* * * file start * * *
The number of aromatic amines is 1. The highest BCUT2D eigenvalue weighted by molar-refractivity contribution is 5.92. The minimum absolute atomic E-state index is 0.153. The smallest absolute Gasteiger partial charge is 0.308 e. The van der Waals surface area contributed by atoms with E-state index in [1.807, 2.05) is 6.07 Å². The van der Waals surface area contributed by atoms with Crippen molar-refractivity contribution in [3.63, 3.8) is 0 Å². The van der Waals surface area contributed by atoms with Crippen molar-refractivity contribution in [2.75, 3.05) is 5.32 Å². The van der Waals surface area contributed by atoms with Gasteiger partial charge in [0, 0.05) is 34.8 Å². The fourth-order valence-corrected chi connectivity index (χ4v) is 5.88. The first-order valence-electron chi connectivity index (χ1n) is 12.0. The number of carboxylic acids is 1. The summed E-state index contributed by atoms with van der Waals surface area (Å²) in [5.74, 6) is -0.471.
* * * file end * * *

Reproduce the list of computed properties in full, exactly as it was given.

The number of aromatic amines is 1. The highest BCUT2D eigenvalue weighted by molar-refractivity contribution is 5.92. The minimum absolute atomic E-state index is 0.153. The smallest absolute Gasteiger partial charge is 0.308 e. The van der Waals surface area contributed by atoms with E-state index in [1.807, 2.05) is 6.07 Å². The van der Waals surface area contributed by atoms with Crippen molar-refractivity contribution in [3.63, 3.8) is 0 Å². The van der Waals surface area contributed by atoms with Crippen molar-refractivity contribution in [2.75, 3.05) is 5.32 Å². The van der Waals surface area contributed by atoms with Gasteiger partial charge in [0, 0.05) is 34.8 Å². The fourth-order valence-corrected chi connectivity index (χ4v) is 5.88. The first-order valence-electron chi connectivity index (χ1n) is 12.0. The number of carboxylic acids is 1. The summed E-state index contributed by atoms with van der Waals surface area (Å²) in [5.74, 6) is -0.471.